Understanding the processes influencing the distribution and abundance of organisms and their adaptations is a prime goal in ecology (Krebs, 1994). Although a community approach has been applied to primates for some time, most of the comparisons have been regionally restricted (Charles-Dominique, 1977; Struhsaker & Leland, 1979; Gautier-Hion, 1980; MacKinnon & MacKinnon, 1980; Mittermeier & van Roosmalen, 1981; Terborgh, 1983; Ganzhorn, 1989). A more global perspective of primate ecology was initiated in the 1980s with intercontinental comparisons of whole primate communities (Bourlière, 1985; Terborgh & van Schaik, 1987; Reed & Fleagle, 1995; Fleagle & Reed, 1996; Wright, 1997) and comparisons of primate and other mammalian radiations (Smith & Ganzhorn, 1996; Wright, 1996; Emmons, chapter 10, this volume).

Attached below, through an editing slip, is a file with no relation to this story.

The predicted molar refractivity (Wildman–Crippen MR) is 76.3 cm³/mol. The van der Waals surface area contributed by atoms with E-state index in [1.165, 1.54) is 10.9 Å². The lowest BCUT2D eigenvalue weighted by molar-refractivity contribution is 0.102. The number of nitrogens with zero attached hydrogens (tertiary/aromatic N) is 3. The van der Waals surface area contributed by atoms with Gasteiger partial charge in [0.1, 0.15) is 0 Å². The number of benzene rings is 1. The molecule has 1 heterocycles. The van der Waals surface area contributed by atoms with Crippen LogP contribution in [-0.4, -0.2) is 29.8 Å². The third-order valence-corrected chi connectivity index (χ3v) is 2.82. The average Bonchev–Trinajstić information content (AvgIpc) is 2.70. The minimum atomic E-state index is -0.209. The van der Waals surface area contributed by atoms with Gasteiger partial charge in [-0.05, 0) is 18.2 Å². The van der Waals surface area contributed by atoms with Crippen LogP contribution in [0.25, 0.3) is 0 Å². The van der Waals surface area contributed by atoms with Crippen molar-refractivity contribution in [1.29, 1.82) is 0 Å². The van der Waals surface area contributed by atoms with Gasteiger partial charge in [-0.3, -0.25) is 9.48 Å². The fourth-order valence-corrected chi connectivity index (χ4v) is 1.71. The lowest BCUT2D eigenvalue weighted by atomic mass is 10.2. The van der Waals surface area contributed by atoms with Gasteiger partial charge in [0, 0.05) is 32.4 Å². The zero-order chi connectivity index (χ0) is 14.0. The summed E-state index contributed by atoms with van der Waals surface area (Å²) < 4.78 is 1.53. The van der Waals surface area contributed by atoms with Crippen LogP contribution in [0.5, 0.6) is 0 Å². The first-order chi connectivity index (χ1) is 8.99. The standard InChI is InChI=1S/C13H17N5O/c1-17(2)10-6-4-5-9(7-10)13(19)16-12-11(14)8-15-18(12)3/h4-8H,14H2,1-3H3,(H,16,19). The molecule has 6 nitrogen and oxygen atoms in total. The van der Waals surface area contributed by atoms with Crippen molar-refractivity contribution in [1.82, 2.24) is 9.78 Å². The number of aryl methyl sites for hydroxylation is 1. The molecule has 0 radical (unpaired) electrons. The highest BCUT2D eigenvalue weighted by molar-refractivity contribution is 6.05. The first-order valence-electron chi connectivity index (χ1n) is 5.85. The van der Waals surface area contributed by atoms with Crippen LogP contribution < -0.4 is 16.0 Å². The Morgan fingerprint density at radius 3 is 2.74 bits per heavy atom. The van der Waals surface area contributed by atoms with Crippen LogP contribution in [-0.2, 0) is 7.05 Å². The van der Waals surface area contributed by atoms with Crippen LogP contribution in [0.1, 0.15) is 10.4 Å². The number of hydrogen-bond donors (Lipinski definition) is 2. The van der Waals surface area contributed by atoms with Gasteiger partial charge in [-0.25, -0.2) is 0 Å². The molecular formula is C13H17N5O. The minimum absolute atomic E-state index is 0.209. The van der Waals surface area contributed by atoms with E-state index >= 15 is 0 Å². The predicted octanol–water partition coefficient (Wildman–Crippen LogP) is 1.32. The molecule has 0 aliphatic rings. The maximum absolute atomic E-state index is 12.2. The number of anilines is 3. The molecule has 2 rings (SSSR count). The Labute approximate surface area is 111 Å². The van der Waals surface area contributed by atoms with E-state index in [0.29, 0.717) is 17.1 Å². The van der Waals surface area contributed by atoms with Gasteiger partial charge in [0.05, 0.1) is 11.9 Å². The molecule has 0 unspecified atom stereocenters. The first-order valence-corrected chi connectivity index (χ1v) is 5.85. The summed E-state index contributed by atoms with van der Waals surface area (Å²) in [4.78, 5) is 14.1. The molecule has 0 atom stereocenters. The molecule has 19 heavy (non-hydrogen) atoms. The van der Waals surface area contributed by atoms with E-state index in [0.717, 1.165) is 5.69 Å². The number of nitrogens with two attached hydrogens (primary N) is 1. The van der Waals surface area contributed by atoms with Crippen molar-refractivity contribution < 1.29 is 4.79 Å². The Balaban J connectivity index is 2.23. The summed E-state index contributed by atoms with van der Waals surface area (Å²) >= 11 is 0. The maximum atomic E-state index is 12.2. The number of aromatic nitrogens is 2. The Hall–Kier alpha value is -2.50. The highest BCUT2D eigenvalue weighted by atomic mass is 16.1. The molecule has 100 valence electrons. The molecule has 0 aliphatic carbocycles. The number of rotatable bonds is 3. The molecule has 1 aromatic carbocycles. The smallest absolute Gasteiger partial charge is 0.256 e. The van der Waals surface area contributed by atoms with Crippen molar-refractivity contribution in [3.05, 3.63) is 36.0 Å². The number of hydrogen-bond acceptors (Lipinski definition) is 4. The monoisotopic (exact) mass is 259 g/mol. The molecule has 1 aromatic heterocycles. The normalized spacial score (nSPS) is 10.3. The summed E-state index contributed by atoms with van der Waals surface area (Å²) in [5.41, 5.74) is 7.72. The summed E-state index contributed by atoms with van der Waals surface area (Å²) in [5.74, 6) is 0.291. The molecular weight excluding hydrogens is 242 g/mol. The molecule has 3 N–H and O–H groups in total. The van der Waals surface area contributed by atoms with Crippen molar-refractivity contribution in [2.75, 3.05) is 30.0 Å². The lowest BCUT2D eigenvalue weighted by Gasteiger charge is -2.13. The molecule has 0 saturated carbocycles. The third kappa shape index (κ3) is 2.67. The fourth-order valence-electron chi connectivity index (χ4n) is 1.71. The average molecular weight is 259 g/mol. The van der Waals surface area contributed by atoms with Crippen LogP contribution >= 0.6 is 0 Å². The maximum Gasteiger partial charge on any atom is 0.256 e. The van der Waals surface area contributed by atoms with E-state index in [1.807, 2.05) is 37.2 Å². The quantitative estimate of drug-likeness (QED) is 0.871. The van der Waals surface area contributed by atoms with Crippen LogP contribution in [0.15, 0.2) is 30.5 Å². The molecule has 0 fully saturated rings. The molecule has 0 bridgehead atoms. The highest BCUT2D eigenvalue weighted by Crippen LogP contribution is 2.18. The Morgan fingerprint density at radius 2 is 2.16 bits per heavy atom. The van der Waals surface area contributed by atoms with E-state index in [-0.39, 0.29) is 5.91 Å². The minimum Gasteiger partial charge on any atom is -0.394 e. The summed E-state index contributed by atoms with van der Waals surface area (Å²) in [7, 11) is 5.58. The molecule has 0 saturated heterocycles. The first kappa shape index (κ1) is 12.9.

In 1996, Fleagle and Reed used multivariate techniques to quantify and visualize a ten-dimensional niche space of primate species from eight different communities. The niche dimensions were based on body mass, activity cycle, locomotion and diet. According to this analysis, primate communities in the Old World show similar ecological diversity and occupy similar space in the ten-dimensional hypervolume, while the neotropical primate communities show lower overall diversity than the communities on other continents. Thus, the ecological space filled by primates in the neotropics is smaller than in other regions due to the lack of folivores, the lack of species with very large body mass, and the lack of a diverse set of nocturnal species among New World primates (Terborgh & van Schaik, 1987; Kappeler & Heymann, 1996; Wright, 1997).